A friend of mine found a method for plot outlining a novel called The Snowflake Method.  You basically take one concept and expand upon it until you have a whole novel charted out.  It’s a concept that I never thought of before and I thought to myself, that’s nice but I don’t think I can use that based on my current creative process.  There is no one method that works for everyone and that is just fine.

I found myself with some downtime and decided to nail down certain things in Northam, the fantasy world my current works take place.  Things are getting too long and complicated to rely on going back and looking so I started an outline of how magic worked in my setting.  I started with the broadest concept of magic and started to break it down into its many points, adding types of caster, types of magic, sub types of magic, etc.  I’m not going to tell you what I devised, you will have to read my novels to figure that out, but when it was done I realized that I had used the Snowflake Method.

I guess without even realizing it, something I had read about maybe a month ago was still rolling around in my brain and I found a practical application for it.  Since most of my story ideas originate from dreams I’ve had, I am not certain it will work for plotting but it has other application.  I’m sure that I can use the technique for outlining other things in the setting.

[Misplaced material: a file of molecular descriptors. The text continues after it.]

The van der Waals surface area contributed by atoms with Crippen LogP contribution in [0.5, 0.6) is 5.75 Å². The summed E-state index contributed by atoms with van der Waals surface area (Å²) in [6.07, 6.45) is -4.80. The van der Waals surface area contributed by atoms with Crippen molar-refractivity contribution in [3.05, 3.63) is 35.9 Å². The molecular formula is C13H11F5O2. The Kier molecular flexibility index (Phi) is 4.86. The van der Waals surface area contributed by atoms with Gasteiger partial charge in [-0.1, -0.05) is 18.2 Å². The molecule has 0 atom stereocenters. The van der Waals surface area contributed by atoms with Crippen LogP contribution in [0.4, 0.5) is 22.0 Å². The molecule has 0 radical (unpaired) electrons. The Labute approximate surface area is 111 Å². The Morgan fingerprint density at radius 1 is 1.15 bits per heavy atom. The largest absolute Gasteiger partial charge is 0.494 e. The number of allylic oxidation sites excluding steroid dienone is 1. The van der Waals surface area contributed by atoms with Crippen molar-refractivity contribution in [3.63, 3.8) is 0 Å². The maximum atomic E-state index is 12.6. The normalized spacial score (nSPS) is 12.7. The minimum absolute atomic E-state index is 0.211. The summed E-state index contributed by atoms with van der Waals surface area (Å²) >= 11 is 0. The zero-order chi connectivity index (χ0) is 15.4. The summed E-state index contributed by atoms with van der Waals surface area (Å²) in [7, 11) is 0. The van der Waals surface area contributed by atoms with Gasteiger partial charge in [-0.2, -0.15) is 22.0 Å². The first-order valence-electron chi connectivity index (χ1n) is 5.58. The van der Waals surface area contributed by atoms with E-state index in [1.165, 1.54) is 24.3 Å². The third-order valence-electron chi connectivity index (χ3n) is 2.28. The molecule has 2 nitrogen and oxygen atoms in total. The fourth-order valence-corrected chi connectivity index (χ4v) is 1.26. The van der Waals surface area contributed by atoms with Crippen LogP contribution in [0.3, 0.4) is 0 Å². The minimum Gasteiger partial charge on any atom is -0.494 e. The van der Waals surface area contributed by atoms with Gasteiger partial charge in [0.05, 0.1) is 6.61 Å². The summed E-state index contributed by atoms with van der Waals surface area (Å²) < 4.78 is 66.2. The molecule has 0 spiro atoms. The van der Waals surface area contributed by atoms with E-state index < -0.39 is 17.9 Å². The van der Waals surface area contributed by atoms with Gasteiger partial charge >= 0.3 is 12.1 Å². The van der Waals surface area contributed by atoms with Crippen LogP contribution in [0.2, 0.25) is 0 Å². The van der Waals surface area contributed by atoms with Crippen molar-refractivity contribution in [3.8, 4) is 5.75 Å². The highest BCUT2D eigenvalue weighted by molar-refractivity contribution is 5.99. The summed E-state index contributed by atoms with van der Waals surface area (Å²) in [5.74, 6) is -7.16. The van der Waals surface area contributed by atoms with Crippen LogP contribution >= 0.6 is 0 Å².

So I thought that I’d share the article I found in hopes that you can find use for it.  Like I said, not every method works for everyone but knowing your options will help you devise the method that works best for you.

My Pinterest

I’ve purposely avoided Pinterest since all I heard about it was how it sucked hours of people’s lived away.  By that description, it’s a very scary thing and I didn’t need to risk my time.  A good friend of mine, Renea Mason, who has a very smexy new book out right now that I highly recommend, pointed out that one might be able to use Pinterest as an inspiration board.  

So I’ve done just that, I’ve created boards for every story I plan to write.  Some are finished and seeking publication, some are nothing more than a vague idea I dreamed up.  (Literally.)  Feel free to check out my boards, 😉  I don’t have boards for every idea , just the ones that I found images for.  The boards will expand as I find more appropriate pictures.